There’s been lots of talk lately about whether tweets can predict social and market trends. Recent data have demonstrated links between what’s posted on Twitter and the stock market, flu rates, even election results. So, what can Twitter tell us about shopping and holiday spending?
Early reports about this year’s Black Friday and Cyber Monday are looking good. Sales are up from last year – ShopperTrak says brick-and-mortar retail sales on Black Friday were $10.69 billion, comScore data indicate Black Friday online sales of $648 million and Cyber Monday sales of $1.03 billion. On the other hand, there have been recent discussions about the hype of Cyber Monday and how it’s just that – hype. These discussions focus on the fact that Cyber Monday is not the biggest online shopping day of the year at all, and its status as a shopping “holiday” is overstated.
So, we thought Twitter could help us understand more about the state of holiday shopping in 2010. In the days leading up to Black Friday and Cyber Monday, we used our new TweetReach Tracker to monitor and measure tweets about both days. We kept the Trackers pretty simple. For the Black Friday Tracker (BF), we gathered all public tweets that included the terms “Black Friday” or #blackfriday, and for the Cyber Monday Tracker (CM), we monitored the terms “Cyber Monday” and #cybermonday.
So, just how active were these Trackers? Well, they were the most active Trackers we’ve ever run (and that includes tweets about all kinds of celebrities, elections, news events, even TSA). In just four days, more people mentioned Black Friday than during the entire Brazilian presidential election in October. And how many people were talking about and how many saw tweets about these two shopping holidays? What does that tell us about Black Friday and Cyber Monday overall? Read on for answers. (FYI, in the following graphics, Black Friday is represented in blue, Cyber Monday in green.)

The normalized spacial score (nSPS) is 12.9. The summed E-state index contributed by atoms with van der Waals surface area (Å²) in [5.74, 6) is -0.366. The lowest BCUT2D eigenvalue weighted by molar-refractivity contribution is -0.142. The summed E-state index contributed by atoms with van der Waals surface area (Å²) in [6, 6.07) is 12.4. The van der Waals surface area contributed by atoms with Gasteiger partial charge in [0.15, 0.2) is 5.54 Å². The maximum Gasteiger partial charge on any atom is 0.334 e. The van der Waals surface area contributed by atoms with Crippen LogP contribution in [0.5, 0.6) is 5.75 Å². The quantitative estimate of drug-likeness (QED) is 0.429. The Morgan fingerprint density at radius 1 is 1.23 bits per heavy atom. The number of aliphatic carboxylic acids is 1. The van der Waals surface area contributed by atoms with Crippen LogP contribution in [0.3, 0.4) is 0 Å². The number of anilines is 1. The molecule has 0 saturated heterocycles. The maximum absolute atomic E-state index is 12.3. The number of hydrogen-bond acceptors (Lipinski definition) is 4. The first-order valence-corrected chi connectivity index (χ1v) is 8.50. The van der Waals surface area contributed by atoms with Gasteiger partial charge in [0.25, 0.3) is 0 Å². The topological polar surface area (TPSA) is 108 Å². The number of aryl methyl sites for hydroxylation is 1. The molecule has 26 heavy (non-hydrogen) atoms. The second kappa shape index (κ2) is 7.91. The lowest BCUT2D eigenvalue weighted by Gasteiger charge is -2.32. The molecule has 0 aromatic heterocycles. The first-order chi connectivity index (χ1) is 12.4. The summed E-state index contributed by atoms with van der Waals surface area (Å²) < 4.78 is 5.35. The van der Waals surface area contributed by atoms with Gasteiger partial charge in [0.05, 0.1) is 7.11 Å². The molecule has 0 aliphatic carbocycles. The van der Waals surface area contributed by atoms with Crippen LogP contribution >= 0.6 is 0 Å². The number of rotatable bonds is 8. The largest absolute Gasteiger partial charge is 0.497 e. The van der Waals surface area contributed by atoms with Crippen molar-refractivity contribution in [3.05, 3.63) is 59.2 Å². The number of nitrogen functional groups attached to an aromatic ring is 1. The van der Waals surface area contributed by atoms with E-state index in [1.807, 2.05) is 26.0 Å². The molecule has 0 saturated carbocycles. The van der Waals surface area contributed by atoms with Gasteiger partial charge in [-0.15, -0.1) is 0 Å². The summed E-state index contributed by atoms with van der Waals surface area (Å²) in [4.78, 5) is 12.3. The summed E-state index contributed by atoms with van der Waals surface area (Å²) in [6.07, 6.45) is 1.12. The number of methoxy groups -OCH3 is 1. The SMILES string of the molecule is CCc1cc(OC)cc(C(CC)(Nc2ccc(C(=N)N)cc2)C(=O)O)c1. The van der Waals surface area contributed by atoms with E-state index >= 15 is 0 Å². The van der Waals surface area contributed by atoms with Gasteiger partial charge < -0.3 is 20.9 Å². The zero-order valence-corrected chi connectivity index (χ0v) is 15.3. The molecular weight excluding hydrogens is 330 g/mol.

First, let’s look at how many people tweeted and who those people were.
Nearly 300,000 more people tweeted about BF than CM. As you’ll see throughout, Black Friday was more active in every way than Cyber Monday. It’s particularly pronounced here though, as 7 times more people tweeted about BF than CM. If we just used contributors as a predictor for BF and CM sales, then we’d expect to see about 7 times more sales on BF than CM. But, just glancing through the tweets themselves, we see as many tweets about how stupid Black Friday is (like this one) as tweets about people actually planning to shop.
Who was talking about BF and CM? We sorted the top 10 contributors by number of impressions generated. These are mostly news outlets and celebrities, with only a handful of retailers appearing even in the top 35 (including @amazongames at #11, @WalmartSpecials at #17, and @BestBuy at #31).
And then we sorted the top 10 contributors by the number of retweets they received. Celebrities, humorists and media outlets drove the most retweets (that Justin Bieber sure seems popular). The @amazonmp3 account tweeted about sales frequently in the days leading up to BF and CM, and each tweet received a solid amount of retweets. No other retailers got even close to the number of retweets Amazon did. We’ve seen this for a long time though; people like to get bargains, but they don’t necessarily spend much time reposting those bargains. Also, the number of news accounts represented in the CM chart could lend support to those recent arguments that Cyber Monday is mostly just media-driven hype.